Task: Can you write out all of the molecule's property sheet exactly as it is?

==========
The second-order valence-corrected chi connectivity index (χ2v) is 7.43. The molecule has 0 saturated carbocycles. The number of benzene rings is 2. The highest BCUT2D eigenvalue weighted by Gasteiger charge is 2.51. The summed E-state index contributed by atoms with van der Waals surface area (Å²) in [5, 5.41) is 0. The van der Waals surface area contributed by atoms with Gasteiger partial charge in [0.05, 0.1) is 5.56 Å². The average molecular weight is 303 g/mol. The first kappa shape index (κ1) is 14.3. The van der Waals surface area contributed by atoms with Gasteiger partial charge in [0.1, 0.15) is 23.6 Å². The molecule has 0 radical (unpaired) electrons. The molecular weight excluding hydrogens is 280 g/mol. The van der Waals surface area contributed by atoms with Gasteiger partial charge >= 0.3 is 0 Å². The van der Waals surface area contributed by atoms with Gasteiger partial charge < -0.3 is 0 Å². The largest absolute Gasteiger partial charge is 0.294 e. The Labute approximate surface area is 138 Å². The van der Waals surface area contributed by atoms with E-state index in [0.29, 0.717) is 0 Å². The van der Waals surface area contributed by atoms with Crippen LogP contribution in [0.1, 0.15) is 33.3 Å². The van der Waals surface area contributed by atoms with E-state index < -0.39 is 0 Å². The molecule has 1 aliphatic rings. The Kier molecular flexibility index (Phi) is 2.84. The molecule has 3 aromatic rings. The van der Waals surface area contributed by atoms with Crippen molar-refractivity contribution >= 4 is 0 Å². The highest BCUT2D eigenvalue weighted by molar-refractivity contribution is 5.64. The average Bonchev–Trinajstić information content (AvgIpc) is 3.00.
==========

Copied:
The second-order valence-corrected chi connectivity index (χ2v) is 7.43. The molecule has 0 saturated carbocycles. The number of benzene rings is 2. The highest BCUT2D eigenvalue weighted by Gasteiger charge is 2.51. The summed E-state index contributed by atoms with van der Waals surface area (Å²) in [5, 5.41) is 0. The van der Waals surface area contributed by atoms with Gasteiger partial charge in [0.05, 0.1) is 5.56 Å². The average molecular weight is 303 g/mol. The first kappa shape index (κ1) is 14.3. The van der Waals surface area contributed by atoms with Gasteiger partial charge in [0.1, 0.15) is 23.6 Å². The molecule has 0 radical (unpaired) electrons. The molecular weight excluding hydrogens is 280 g/mol. The van der Waals surface area contributed by atoms with Gasteiger partial charge >= 0.3 is 0 Å². The van der Waals surface area contributed by atoms with Gasteiger partial charge < -0.3 is 0 Å². The largest absolute Gasteiger partial charge is 0.294 e. The Labute approximate surface area is 138 Å². The van der Waals surface area contributed by atoms with E-state index in [0.29, 0.717) is 0 Å². The van der Waals surface area contributed by atoms with Crippen LogP contribution in [0.1, 0.15) is 33.3 Å². The van der Waals surface area contributed by atoms with E-state index < -0.39 is 0 Å². The molecule has 1 aliphatic rings. The Kier molecular flexibility index (Phi) is 2.84. The molecule has 3 aromatic rings. The van der Waals surface area contributed by atoms with Crippen molar-refractivity contribution >= 4 is 0 Å². The highest BCUT2D eigenvalue weighted by molar-refractivity contribution is 5.64. The average Bonchev–Trinajstić information content (AvgIpc) is 3.00.